An AMZ poetry moment.

From the New York Times Magazine, Terrance Hayes’s Poem column: “Too Many Cooks Spoil the Broth” (in print 5/6, on-line 5/4), by Aimee Nezhukumatathil:

Too many needles spoil the cloth.
Too many parrots spoil the talk.
Too many chapped lips spoil the gloss.
Too many teasel burs spoil the paw.
Too many bubbles spoil the froth.
Too many doorbells spoil the knock.
Too many seeds spoil the floss.
Too many feathers spoil the claw.
Too many lightbulbs spoil the moth.
Too many holes spoil the sock.
Too many sunbeams spoil the moss.
Too many kisses spoil the jaw.
Too many wolves spoil the flock.
Too many necks spoil the block.

All edgy domesticity until the end, when ravening wolves and beheadings erupt.

Hayes on the poem:

This breezy poem isn’t as breezy as it appears. Benign bubbles, sunbeams and kisses bounce among holes, necks on the block and wolves. Is it a coincidence that its end rhymes rhyme with squawk, for example? [For me, it’s a half-rhyme, squawk / broth / cloth / talk / etc. – knock / sock / flock / block, parallel to caught – cot.] Its lines flit with an improvisatory gloss — another correlating rhyme. It might all be nursery rhyme were it not for the foreboding “too many” … and the recurring “spoil” (with its toil and trouble). It’s a bewitching poem. A spell.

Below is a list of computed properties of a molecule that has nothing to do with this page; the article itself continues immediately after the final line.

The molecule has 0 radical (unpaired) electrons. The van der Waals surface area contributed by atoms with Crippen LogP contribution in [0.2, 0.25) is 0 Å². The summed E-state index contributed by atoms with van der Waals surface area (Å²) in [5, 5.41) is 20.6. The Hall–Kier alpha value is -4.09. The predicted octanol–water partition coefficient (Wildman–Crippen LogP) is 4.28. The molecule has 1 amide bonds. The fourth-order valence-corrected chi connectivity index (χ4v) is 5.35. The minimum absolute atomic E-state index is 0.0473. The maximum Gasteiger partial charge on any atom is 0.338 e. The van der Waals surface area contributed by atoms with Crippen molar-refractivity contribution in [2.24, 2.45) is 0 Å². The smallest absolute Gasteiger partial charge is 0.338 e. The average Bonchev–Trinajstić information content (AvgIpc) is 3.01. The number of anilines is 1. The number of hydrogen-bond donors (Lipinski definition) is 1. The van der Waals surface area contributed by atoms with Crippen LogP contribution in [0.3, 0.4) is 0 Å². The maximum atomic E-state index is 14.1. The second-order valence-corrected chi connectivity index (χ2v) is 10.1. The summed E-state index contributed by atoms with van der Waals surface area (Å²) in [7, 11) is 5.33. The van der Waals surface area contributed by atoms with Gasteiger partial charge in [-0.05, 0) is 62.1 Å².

Double, double toil and trouble;
Fire burn and caldron bubble.

A note on the poet:

Aimee Nezhukumatathil is … the author of four collections of poetry, including “Oceanic,” published by Copper Canyon Press last month.

From Wikipedia, more details:

Aimee Nezhukumatathil (born in Chicago, Illinois) is an American poet, best known for her jovial and accessible reading style and lush descriptions of exotic foods and landscapes. Nezhukumatathil draws upon her Filipina and Malayali [South] Indian background to give a unique perspective on love and loss, and the land.

Nezhukumatathil received her B.A. and M.F.A. from Ohio State University. … She is professor of English in the University of Mississippi’s MFA program.

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